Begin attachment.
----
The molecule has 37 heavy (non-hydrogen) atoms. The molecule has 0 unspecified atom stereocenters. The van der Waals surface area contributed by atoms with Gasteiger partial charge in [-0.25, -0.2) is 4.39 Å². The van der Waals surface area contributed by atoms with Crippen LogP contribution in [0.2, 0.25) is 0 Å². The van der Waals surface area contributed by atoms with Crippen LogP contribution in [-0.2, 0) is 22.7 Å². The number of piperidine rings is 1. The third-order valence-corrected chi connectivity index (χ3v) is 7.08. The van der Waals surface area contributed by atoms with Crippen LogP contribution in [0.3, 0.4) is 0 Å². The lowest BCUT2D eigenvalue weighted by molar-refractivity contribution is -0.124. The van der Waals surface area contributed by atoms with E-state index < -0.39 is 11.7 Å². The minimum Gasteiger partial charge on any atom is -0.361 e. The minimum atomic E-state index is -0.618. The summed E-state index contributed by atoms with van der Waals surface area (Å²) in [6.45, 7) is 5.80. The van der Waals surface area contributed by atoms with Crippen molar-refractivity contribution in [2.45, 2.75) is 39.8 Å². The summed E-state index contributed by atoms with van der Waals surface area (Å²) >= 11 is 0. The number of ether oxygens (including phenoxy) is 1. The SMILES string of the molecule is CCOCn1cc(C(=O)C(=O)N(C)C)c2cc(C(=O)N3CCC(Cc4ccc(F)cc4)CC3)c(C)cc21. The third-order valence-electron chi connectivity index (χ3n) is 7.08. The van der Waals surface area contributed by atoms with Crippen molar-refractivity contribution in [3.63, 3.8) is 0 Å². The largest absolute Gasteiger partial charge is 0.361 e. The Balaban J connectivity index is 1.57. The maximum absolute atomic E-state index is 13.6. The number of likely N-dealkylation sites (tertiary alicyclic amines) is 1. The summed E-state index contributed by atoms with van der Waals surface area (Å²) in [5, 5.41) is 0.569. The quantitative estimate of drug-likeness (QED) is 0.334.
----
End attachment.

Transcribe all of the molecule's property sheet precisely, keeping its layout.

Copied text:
The molecule has 37 heavy (non-hydrogen) atoms. The molecule has 0 unspecified atom stereocenters. The van der Waals surface area contributed by atoms with Gasteiger partial charge in [-0.25, -0.2) is 4.39 Å². The van der Waals surface area contributed by atoms with Crippen LogP contribution in [0.2, 0.25) is 0 Å². The van der Waals surface area contributed by atoms with Crippen LogP contribution in [-0.2, 0) is 22.7 Å². The number of piperidine rings is 1. The third-order valence-corrected chi connectivity index (χ3v) is 7.08. The van der Waals surface area contributed by atoms with Crippen LogP contribution in [0.3, 0.4) is 0 Å². The lowest BCUT2D eigenvalue weighted by molar-refractivity contribution is -0.124. The van der Waals surface area contributed by atoms with E-state index < -0.39 is 11.7 Å². The minimum Gasteiger partial charge on any atom is -0.361 e. The minimum atomic E-state index is -0.618. The summed E-state index contributed by atoms with van der Waals surface area (Å²) in [6.45, 7) is 5.80. The van der Waals surface area contributed by atoms with Crippen molar-refractivity contribution in [2.45, 2.75) is 39.8 Å². The summed E-state index contributed by atoms with van der Waals surface area (Å²) >= 11 is 0. The number of ether oxygens (including phenoxy) is 1. The SMILES string of the molecule is CCOCn1cc(C(=O)C(=O)N(C)C)c2cc(C(=O)N3CCC(Cc4ccc(F)cc4)CC3)c(C)cc21. The third-order valence-electron chi connectivity index (χ3n) is 7.08. The van der Waals surface area contributed by atoms with Crippen molar-refractivity contribution in [3.63, 3.8) is 0 Å². The largest absolute Gasteiger partial charge is 0.361 e. The Balaban J connectivity index is 1.57. The maximum absolute atomic E-state index is 13.6. The number of likely N-dealkylation sites (tertiary alicyclic amines) is 1. The summed E-state index contributed by atoms with van der Waals surface area (Å²) in [5, 5.41) is 0.569. The quantitative estimate of drug-likeness (QED) is 0.334.